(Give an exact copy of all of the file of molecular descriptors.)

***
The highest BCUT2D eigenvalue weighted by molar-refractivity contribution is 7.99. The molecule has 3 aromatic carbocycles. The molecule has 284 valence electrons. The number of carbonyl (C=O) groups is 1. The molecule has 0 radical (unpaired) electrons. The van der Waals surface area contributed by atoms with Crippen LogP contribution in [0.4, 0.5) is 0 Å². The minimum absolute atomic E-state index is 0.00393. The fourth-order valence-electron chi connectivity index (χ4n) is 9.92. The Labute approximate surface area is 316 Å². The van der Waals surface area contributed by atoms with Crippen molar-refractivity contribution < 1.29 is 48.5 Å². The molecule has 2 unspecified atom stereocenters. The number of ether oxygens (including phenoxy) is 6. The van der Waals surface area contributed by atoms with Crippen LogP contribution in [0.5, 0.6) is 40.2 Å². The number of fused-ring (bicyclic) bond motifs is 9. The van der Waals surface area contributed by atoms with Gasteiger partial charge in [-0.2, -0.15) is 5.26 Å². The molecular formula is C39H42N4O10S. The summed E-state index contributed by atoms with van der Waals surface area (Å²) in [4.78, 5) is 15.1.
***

The highest BCUT2D eigenvalue weighted by molar-refractivity contribution is 7.99. The molecule has 3 aromatic carbocycles. The molecule has 284 valence electrons. The number of carbonyl (C=O) groups is 1. The molecule has 0 radical (unpaired) electrons. The van der Waals surface area contributed by atoms with Crippen LogP contribution in [0.4, 0.5) is 0 Å². The minimum absolute atomic E-state index is 0.00393. The fourth-order valence-electron chi connectivity index (χ4n) is 9.92. The Labute approximate surface area is 316 Å². The van der Waals surface area contributed by atoms with Crippen molar-refractivity contribution < 1.29 is 48.5 Å². The molecule has 2 unspecified atom stereocenters. The number of ether oxygens (including phenoxy) is 6. The van der Waals surface area contributed by atoms with Crippen LogP contribution in [0.5, 0.6) is 40.2 Å². The number of fused-ring (bicyclic) bond motifs is 9. The van der Waals surface area contributed by atoms with Gasteiger partial charge in [-0.2, -0.15) is 5.26 Å². The molecular formula is C39H42N4O10S. The summed E-state index contributed by atoms with van der Waals surface area (Å²) in [4.78, 5) is 15.1.